• water flowing over rocks into basin

    Hot Springs

    National Park Arkansas

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  • RFP for Maurice and Libbey Bathhouses

    Requests for Proposals for the Maurice and Libbey Bathhouses are being accepted from 7/7/14 to 1/30/15. Click on the "Management" link in the left column for more information.

  • Elevator closure

    Hot Springs National Park regrets to announce that the elevator in the Fordyce Visitor Center is closed for maintenance. The upper and lower levels are accessible only by stairways. The elevator will be placed back into service in about 4 to 6 weeks.

  • 2015 Artist-in-Residence Program Cancelled

    Due to the 100th anniversary celebration for the Fordyce Bathhouse, there will be no Artist-in-Residence program at Hot Springs National Park for 2015. Check back later next year for announcements and application information for the 2016 AIR program.

Mountain Top Trail

closeup of pine warbler on a branch; it's a dull yellow colored bird with brown wings

Pine Warbler

A little longer than many park trails, Mountain Top Trail begins at Whittington Avenue as a steep, smooth-surfaced gravel path. At the intersection with the West Mountain Trail, continue to the right as the path begins to gradually rise. The remainder of the climb is smooth with novaculite rocks littering the trail near the peak.

At the intersection on the mountain peak, the Sunset Trail crosses to the right, and if you go right, it is a 13.5-mile trip.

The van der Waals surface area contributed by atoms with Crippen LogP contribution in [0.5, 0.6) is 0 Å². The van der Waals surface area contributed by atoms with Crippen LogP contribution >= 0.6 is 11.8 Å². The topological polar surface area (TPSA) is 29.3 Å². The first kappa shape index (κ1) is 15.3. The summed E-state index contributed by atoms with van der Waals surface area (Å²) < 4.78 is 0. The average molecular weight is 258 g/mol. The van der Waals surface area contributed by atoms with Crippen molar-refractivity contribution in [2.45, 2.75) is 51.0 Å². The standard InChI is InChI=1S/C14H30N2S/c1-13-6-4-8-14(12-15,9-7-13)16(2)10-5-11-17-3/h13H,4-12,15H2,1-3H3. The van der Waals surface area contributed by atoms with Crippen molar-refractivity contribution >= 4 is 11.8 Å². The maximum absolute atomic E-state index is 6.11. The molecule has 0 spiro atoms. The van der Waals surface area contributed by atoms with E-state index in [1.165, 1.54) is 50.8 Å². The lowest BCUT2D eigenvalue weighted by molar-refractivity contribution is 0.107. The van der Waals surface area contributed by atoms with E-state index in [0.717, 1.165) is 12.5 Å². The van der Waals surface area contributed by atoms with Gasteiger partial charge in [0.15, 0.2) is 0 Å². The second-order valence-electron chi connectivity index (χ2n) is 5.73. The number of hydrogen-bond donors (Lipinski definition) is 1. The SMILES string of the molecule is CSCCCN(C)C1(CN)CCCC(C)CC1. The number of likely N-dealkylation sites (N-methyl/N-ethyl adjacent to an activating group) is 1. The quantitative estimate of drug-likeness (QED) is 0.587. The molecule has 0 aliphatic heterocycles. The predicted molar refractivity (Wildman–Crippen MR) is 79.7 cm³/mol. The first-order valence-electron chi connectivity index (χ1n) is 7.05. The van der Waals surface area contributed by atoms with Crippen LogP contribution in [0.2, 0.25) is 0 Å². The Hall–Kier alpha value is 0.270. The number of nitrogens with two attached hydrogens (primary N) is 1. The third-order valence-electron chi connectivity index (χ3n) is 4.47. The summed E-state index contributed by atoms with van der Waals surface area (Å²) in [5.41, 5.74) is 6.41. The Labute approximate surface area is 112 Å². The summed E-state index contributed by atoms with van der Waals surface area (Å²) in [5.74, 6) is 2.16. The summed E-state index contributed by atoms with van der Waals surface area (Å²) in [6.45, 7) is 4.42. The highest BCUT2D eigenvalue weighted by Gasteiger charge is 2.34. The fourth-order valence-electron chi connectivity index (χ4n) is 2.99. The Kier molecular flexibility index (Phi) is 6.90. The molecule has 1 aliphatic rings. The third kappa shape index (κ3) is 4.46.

The Mountain Top Trail continues across the Sunset Trail and makes a curvy, steep descent made difficult by many stone and concrete water bars. Watch your step. The trail meets West Mountain Trail again to your left. This area is thick with large pine trees; pine warblers can be seen here year-round. The Mountain Top Trail continues down the mountain, where it meets Prospect Avenue after another 100 yards.

Choose another trail.

Portion of aerial infrared photo of park showing Mountain Top Trail in dark pink

Did You Know?

Gulpha Creek in fall, below campground amphitheater, with bridge over Gorge Road in right background

The name Gulpha Creek is a corruption of the French name for the stream. Explorer William Dunbar reports the name "Fourche á Calfat" in the journal of his visit in 1804. Calfat eventually became Gulpha.